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10 things you should know about Phnom Penh

Cambodia’s capital and largest city is located on the banks of the Mekong river. Not many cities have a history like Phnom Penh, making it an interesting stop on your itinerary nowadays. Here is a list of 10 things you can do or should know about Phnom Penh.
French flair on the riverside in Phnom Penh
© photo: Gordon Cooke    

Royal Palace and the Silver Pagoda

The Kings of Cambodia have lived in the Royal Palace since it was built in 1866 except for the period when the Khmer Rouge reigned the country. The attached Silver Pagoda is a compound located south of the palace complex. The main building houses many national treasures such as gold jewelry and a Buddha statue encrusted with 9584 diamonds.
» discover Royal Palace and Silver Pagoda

 

Royal Palace

Royal Palace, photo: ?ccdoh1?

 

 

 

French colonial architecture

The French left their mark in Phnom Penh from the 19th century until the 1940’s with many French style buildings such as Phsar Thom Thmei, Hotel Le Royal and French churches and boulevards. Phnom Penh was considered one of the loveliest French-built cities in Indochina in the 1920’s, hence the name ‘Pearl of Asia’. Several French colonial buildings still remain today, either renovated or in disrepair, both being part of Phnom Penh’s identity.
 

French colonial architecture

photo: Kirk Siang

 

 

 

Tuol Sleng Museum and the Killing Fields of Choeung EK

The buildings of a highschool were turned into the Khmer Rouge’s S-21 detention and torture center in the 1970’s. Today it houses the Tuol Sleng Museum of Genocide Crimes with exhibits and photographs. A short drive southwest of Phnom Penh are the Killing Fields of Choeung Ek. More than 17,000 victims were killed and buried in mass graves. Some of the mass graves have been excavated and the skulls, bones and clothes are kept in a memorial stupa.
» discover Tuol Sleng Genocide Museum
 

Killing Fields

photo: erik.w.davis

 

 

 

Wat Phnom

On top of an 27 meter high artificial hill, this is the temple after which the city of Phnom Penh is named. Wat Phnom is a typical Southeast Asian wat, including Naga snakes on the corners of the roof and a bell-shaped chedi. The grassy hilltop is a favourite retreat for locals, tourists and dozens of cheeky monkeys.
» discover Wat Phnom

 

Wat Phnom

photo: LostInInaka

 

 

 

Apsara dance show

A visit to Cambodia is not complete without seeing the Apsara dance. Dancers dressed in beautiful costumes move featherlight with their fingers bend backwards and a modest smile on their faces. The music is played by a pinpeat orchestra using xylophones, drums and gongs.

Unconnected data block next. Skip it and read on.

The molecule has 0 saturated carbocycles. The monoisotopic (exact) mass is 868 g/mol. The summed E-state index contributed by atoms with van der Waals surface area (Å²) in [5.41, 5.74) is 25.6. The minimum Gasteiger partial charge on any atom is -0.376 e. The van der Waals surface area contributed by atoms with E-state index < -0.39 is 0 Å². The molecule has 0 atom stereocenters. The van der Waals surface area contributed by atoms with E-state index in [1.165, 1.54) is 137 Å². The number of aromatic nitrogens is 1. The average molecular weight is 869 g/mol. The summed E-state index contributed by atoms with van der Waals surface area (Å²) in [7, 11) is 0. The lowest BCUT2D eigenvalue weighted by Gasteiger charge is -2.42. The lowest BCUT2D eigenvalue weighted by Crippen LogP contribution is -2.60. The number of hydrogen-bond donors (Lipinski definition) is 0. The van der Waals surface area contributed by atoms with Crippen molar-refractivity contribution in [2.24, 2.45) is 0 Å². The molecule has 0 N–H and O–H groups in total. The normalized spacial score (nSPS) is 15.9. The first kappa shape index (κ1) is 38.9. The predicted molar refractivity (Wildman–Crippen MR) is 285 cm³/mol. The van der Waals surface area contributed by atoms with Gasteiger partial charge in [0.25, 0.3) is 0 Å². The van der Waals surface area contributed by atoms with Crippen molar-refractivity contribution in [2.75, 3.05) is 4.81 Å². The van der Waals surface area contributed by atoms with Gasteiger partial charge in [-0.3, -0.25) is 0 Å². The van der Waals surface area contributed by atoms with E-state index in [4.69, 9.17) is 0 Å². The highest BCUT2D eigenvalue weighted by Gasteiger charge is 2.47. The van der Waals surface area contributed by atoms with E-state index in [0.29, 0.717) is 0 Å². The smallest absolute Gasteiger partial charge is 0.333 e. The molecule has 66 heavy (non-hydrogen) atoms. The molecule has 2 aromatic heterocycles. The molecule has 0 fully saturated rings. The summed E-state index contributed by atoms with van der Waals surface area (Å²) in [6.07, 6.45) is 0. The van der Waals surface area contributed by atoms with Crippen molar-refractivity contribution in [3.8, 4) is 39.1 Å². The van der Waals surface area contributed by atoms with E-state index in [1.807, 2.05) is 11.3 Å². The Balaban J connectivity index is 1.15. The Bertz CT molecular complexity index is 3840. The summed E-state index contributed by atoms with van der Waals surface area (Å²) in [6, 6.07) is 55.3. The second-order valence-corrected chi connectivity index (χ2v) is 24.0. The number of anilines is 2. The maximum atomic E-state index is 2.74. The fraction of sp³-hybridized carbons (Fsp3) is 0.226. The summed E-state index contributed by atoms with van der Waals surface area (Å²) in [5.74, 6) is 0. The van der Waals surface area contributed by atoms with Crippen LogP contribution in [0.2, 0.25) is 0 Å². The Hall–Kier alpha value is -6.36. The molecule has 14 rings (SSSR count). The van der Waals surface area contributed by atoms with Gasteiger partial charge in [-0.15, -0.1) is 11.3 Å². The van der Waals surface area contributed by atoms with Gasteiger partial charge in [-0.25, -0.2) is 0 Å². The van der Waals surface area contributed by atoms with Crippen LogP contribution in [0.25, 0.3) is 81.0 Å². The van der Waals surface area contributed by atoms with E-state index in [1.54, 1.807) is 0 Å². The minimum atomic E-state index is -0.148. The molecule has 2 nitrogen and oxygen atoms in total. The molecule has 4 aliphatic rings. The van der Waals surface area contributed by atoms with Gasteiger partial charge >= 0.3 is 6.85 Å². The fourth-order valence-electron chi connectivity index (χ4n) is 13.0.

Apsara dancers

photo: 9.81 meters per second squared

Dining for a cause

 

Not only can you enjoy a great meal, in dining for a cause restaurants your money is spend to train former street kids in the hospitality business. The students are getting a vocational training with first-hand experience in all areas of the restaurant operation; serving customers, cooking, learning about hygiene in the workplace, designing the menu and creating new dishes. All profits are put back in training centers to keep the children off the street and learn a trade for a better future.

 

» more information on the restaurants run by friends international

 

 

Psar Toul Tom Poung (Russian market)

Psar Toul Tom Poung was the place to buy Russian goods during the Vietnamese occupation in the 1980’s. Today only the nickname Russian market remains. All Soviet items have been replaced by souvenir t-shirts, pirate dvd’s, hand woven silk, local crafs, backpacks and Buddha paraphernalia. You can spend hours browsing the bazaar for the perfect gift.
» discover Psar Toul Tom Poung

 

Psar Toul Tom Poung (Russian market)

photo: WorldTourer2010

 

 


Bonn Om Tuk

This water festival marks the reversing of rivers the Tonlé Sap and the Mekong river at the end of the wet season. The 3 day festival is held on the full moon at the end of October or early November. More than 350 decorated dragon boats with over 25,000 rowers participate in the series of boat races. An estimated 10% of Cambodia’s population attend this festival to party, eat, watch fireworks and give thanks to the moon.
 

Bonn Om Tuk

photo: hkfuey97

 

 


 


Phnom Udong

The silversmith village of Udong lies about 40km from Phnom Penh. Udong used to be the royal capital from 1618 to 1866. Many historical kings were crowned on top of the mountain. Walk the 509 stairs up to Phnom Udong for spectacular views over the countryside with its many sugar palm trees and explore Udong’s temples, stupas and shrines.
» discover Phnom Udong

 

Phnom Udong

photo: bjornman

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